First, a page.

Walking the Walk

liturgical space 022Our Judeo-Christian tradition includes many long journeys towards a unique encounter with God.  The Israelites’ search for the Promised Land, Elijah fleeing to Mount Horeb, and Joseph and Mary travelling to Bethlehem are some example.  Jesus’ own long journey of his public ministry ultimately leads to his final journey to Golgotha.

Jerusalem from the Mount of Olives, looking towards the Dome of the Rock
Looking into the old city of Jerusalem from the Mount of Olives

Many Christians since have been inspired to seek encounter with God through pilgrimage.  It may be to sacred places abroad like the Holy Land, or walking in the footsteps of saints.  The processions of our liturgy enrich our worship by drawing us physically into the journey of encountering God.  They are, in their own way, pilgrimages into the mystery of Jesus’ death and resurrection, and our upcoming Holy Week celebrations are full of them.

Fr John and Severs showing the cross, Good Friday 2009Beginning with the procession at 9:00 am Mass on Palm Sunday, we continue with the processions of oils, gifts for the poor, and the Blessed Sacrament on Holy Thursday.  The cross is the focus of procession on Good Friday, as it is brought into the church, and as we approach it in adoration.  Finally, the Easter Vigil brings with it the procession of the light that dispels the 25320897818_a85d3d4b9f_b_ddarkness, and the procession to the font where we will not only renew our own baptism, but celebrate the baptism of five new Catholics – Thippi, Mathanki, Lucy, Song and Alan – who will then go on to process to the altar for the first time in Holy Communion.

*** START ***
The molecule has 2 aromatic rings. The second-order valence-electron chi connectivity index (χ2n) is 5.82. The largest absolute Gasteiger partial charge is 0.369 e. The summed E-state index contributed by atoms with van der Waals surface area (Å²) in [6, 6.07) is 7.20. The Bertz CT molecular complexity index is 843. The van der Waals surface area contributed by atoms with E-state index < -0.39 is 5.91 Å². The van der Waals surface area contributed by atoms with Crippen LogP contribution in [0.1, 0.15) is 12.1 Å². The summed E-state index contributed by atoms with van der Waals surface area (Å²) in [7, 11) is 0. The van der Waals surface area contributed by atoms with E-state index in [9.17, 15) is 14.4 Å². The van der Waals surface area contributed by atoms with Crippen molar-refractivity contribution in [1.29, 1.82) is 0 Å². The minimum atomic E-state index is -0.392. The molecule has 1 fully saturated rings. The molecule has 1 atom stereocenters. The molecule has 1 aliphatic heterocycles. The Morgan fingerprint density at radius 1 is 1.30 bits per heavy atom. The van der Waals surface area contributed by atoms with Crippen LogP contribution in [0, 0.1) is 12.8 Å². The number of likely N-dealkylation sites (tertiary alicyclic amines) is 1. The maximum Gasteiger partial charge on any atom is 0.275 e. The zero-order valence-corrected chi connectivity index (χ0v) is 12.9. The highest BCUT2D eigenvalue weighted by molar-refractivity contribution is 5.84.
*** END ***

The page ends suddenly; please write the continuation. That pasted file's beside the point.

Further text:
Let us take the opportunity to participate in these processions prayerfully and place ourselves within the saving act of Jesus that is not just a historic event, but something that the liturgy makes real and present for us here and now.

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